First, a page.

Solved Key Largo Diving Mystery! Mikes Wreck Is The Hannah M. Bell
If you plan to dive Key Largo, you'll find Mikes Wreck, or the now confirmed Hannah M. Bell, lying on Elbow Reef. Wreck.
Once a mystery ship, this vessel rests near two other popular Florida Keys shipwrecks, the City of Washington and the Tonawanda
The combination of Elbow Reef, along with three interesting wreck dives is why this is one of the best Florida Keys dive trips.
With so many other wrecks nearby, crystal clear water, and an amazing coral reef to explore, this is scuba diving Florida Keys at it's best.
When wreck diving the now confirmed Hannah M. Bell, you'll find her lying between buoy E2 and buoy E3. This position is only a few hundred feet from the Elbow Reef lighthouse which means night diving is possible.
The Hannah M. Bell is also shallow at a maximum depth of 25 feet. This makes this Florida Keys wreck perfect for those interested in Florida Keys snorkeling or for those who want to learn to scuba dive.
Mike's Wreck Courtesy YouTube.com and LivetoDiveDivetoLive
One of the more common shipwreck issues which plagued Mikes Wreck was the question surrounding her identity. Over the years she's carried with her the name of the man who accidentally discovered her, but this hasn't stopped the arguments from raging.
Many once believed her to be the true
Tonawanda. Of course the Tonawanda was a wooden hulled vessel, whereas the remains of this vessel are steel.
However, by 2011, word had spread that this ship was likely the Hannah M. Bell. In September, 2012, a group of researchers preformed a number of scientific tasks utilizing forensic techniques. Later they announced that this was in fact the missing British transport steamship, wrecked on April 3, 1911.
What had clouded the ship's identity and confused the issue further was that another ship, a U.S. steamer named the Quoque, had grounded on top of her in 1920.
The years have produced some lively debate, sparked primarily because noted sources reported the Hannah M. Bell foundering near
Carysfort Light. Finally, thanks to modern science, the debate surrounding this ship has been put to rest.
Even though we can now call this wreck the Hannah M. Bell with certitude, I imagine her preferred name will continue to be Mike's Wreck. Familiarity and simplicity are always best, especially if you're planning diving trips with local diving companies.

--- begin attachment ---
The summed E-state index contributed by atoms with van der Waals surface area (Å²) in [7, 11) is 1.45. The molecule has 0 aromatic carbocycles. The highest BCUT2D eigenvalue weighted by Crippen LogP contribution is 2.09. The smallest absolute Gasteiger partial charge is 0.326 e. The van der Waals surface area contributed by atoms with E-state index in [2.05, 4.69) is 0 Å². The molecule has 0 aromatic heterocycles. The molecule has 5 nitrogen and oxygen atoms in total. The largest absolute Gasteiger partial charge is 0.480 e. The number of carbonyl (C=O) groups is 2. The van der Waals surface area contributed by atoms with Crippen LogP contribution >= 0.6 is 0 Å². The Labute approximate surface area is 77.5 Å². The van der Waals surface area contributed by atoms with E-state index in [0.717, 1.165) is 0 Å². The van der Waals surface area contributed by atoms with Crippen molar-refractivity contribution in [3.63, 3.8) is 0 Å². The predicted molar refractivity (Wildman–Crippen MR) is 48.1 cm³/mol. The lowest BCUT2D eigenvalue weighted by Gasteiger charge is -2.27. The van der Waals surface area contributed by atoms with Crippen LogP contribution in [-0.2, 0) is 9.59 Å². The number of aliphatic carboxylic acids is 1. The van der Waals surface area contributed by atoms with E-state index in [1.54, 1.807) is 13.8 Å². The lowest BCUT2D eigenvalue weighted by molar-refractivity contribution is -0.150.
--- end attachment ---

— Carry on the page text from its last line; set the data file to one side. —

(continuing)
At-A-Glance Wreck Diving Description And GPS Coordinates
Mike's Wreck, Hannah M. Bell - tranport steamship Location
300' east of Elbow lighthouse at Elbow Reef not far from City of Washington GPS Coordinates
25'08.673N 080'15.393W Markers
Mooring buoys E2 and E3 Level
15' - 25' Visibility
40' - 120' Wreck Diving Description
Perfect spot for Florida Keys snorkeling. Bow and stern have become overgrown with marine life. Remnants of pipe and other debris scatter the area. Originally named for the individual who discovered the unknown vessel, but her true identity was confirmed to be the Hannah M. Bell Marine Life
Large variety of fish including parrotfish, angelfish, blue tang, butterflyfish,
nurse sharks, grunts, spotted eagle rays, lots of
coral including brain, star, elkhorn, sea fan, eels,
sea turtles, gobies
Mikes Wreck has become an extremely successful artificial reef and so anyone Key Largo diving will find that most of her hull and stern are covered with a variety of coral teeming with numerous species of fish.
You'll also want to have your underwater camera ready because large sea turtles, and a host of brightly colored tropical fish and game fish inhabit the area.
When you swim up to a sea turtle you want to be able to get a good shot, and a camera that is hands free will give you the most versatility.
This feature is especially important when diving a wreck because it means you're able to protect yourself from entanglements. You're also able to move obstructions easier, and can gently pick up and set down any artifacts you might discover.
Especially at Key Largo diving sites like Mikes Wreck, a hands free camera is particularly useful. This is because it's hard to see the larger sections of the vessel and being 'hands free', you'll find it easier to examine the many smaller remnants you'll encounter.
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